An Overview & Guide to the Continental Grip

How to Hold the Grip

If you’re new to tennis, one of the first grips your instructor will teach you is the continental grip. It’s the one grip that virtually all tennis players use for their serves and volleys.

Let’s take an in-depth look at the continental tennis grip, how you should hold it, and why it’s useful to have in your arsenal.

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The Continental Grip

Back in the day, when dresses and pants were common on the tennis court, the continental grip was the predominant grip among tennis players for all tennis shots.

The continental grip was convenient in that players didn’t have to change their grip as they moved from stroke to stroke. However, the grip was extremely limiting because players could generate little or no topspin when hitting.

While it’s hard to imagine using this grip for groundstrokes, it was appropriate for the times considering the available racquet and ball technology as well as grass serving as the dominant court surface.

Of course, as the game of tennis evolved and play became more aggressive, the continental grip became less popular for groundstrokes, but it’s still the gold standard for many tennis shots.

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Holding the Continental Grip

When you first learn the continental grip, you’ll likely receive instruction to “shake hands with the racquet,” or to “hold the racquet like it’s a hammer,” to form the proper grip.

Nine times out of 10, these suggestions will get you pretty darn close to the correct grip. Perhaps more important, these sayings provide new players an easy way to remember the grip.

However, to get more specific, it can be helpful to recognize that tennis racquet handles form an octagon. More specifically, the racquet handle has eight sides or bevels, just like a stop sign.

If we label each bevel of the racquet handle, as we’ve done in the diagram below, we can easily find the continental grip. If you’re right-handed, place the palm side of your index finger’s knuckle against the second bevel, or if you’re left-handed against the eighth bevel.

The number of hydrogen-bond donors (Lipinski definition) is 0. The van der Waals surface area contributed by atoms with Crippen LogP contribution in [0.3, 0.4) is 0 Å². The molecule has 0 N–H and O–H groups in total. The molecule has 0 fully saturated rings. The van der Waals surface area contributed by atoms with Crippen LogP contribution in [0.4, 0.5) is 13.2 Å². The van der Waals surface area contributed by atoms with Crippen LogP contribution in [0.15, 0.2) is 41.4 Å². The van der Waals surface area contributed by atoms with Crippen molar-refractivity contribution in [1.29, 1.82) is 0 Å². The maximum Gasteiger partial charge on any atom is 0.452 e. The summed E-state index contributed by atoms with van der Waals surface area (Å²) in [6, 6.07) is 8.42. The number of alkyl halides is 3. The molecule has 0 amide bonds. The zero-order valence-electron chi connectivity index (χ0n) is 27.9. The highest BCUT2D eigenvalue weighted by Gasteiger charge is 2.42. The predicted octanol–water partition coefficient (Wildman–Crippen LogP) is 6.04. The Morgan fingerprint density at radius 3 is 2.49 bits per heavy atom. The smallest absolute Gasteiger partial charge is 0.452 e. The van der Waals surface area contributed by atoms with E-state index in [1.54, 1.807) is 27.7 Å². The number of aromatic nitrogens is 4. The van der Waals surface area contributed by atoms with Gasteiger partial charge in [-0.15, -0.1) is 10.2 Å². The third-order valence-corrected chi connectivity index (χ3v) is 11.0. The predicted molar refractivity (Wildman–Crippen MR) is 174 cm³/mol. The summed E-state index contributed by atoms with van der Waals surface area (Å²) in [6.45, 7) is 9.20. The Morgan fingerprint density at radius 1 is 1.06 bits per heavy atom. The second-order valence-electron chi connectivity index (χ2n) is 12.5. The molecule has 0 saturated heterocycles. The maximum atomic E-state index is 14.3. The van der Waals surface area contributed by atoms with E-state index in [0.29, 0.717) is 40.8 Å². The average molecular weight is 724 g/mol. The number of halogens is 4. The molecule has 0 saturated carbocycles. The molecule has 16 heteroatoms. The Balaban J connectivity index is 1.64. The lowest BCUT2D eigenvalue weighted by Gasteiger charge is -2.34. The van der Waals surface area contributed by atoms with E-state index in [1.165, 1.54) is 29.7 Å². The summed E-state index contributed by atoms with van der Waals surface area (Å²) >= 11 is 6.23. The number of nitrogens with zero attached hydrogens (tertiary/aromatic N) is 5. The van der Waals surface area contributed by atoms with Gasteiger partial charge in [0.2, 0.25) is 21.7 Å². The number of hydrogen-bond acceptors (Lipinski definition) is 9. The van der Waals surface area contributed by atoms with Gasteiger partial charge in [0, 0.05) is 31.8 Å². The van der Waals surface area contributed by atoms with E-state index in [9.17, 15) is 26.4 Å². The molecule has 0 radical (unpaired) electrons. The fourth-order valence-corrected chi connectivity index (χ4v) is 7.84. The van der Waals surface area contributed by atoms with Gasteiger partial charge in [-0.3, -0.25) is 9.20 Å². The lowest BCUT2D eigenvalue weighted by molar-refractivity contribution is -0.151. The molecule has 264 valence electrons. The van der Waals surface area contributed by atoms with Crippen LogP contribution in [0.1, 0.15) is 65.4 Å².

In many cases, especially after you’ve been playing with a continental grip for a while, you may notice that raising your index finger about ¼ to ½ inch up the handle can provide more control and stability when moving the racquet.

Why Is The Continental Grip So Effective?

One of the main reasons the continental grip is so effective lies in the angle of the tennis racquet when holding the grip.

When you change grips, what you’re really changing is the angle of the face of your racquet when you’re hitting the ball.

With the continental grip, the angle of the tennis racquet is neutral, which means the frame of the racquet when you hold it in front of you is perpendicular to the ground.

An open racquet face angles up toward the sky, while a closed racquet face angles toward the ground, such as with a semi-western forehand grip.

Ultimately, this neutral angle affords players a significant amount of flexibility when hitting different types of tennis shots.

Tennis Shots Using The Continental Grip

The continental grip is easily the most versatile in tennis, as it can be used for a wide range of tennis shots. While it’s common for serves and volleys, it’s also the ideal grip for half volleys, overheads, slice, and chip shots.

On your serve, you can use the continental grip with its neutral racquet face to hit either a kick serve, which involves hitting up on the ball to generate spin, or a slice serve, by brushing the side of the ball. The same is true for hitting overheads.

Similarly, the continental grip is handy for volleys because it allows you to block the tennis ball back with a racquet face that can easily be adjusted slightly open to ensure you don’t dump the ball in the net or pop the ball up in the air.

The continental grip is also crucial for volleys, as it allows players to hit a forehand or a backhand volley without changing their grip. This ability to quickly transition from side to side can be critical, as things happen quickly at the net, leaving you with very little time to react.

Lastly, the continental grip is excellent for slice and chip shots, as the neutral racquet face allows you to hit slightly under the ball to generate backspin.

Should I Use a Continental Grip?

Yes, without a doubt. If you’re looking to develop your game, it’s essential to take the time to become familiar with the continental grip, as it is fundamental to many shots in tennis.

However, it’s not a recommended grip for hitting a forehand. It’s challenging to generate topspin with a continental grip, so you’ll want to introduce yourself to the eastern, semi-western or western tennis grip for your forehand.

Have questions about the continental tennis grip? Let us know in the comments below. We’d love to help!

Photo Credit: FedererFan07

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2 replies
    • TennisCompanion
      TennisCompanion says:

      Hello there Dennis! Welcome to the world of tennis and congratulations on checking it off your bucket list – that’s super exciting!! ???

      I’m glad you found the articles helpful and appreciate the kind words. Good luck and if you have any questions along your journey in learning our sport please join us again. We’d love to hear from you and your progress.

      ~All the best, Jon


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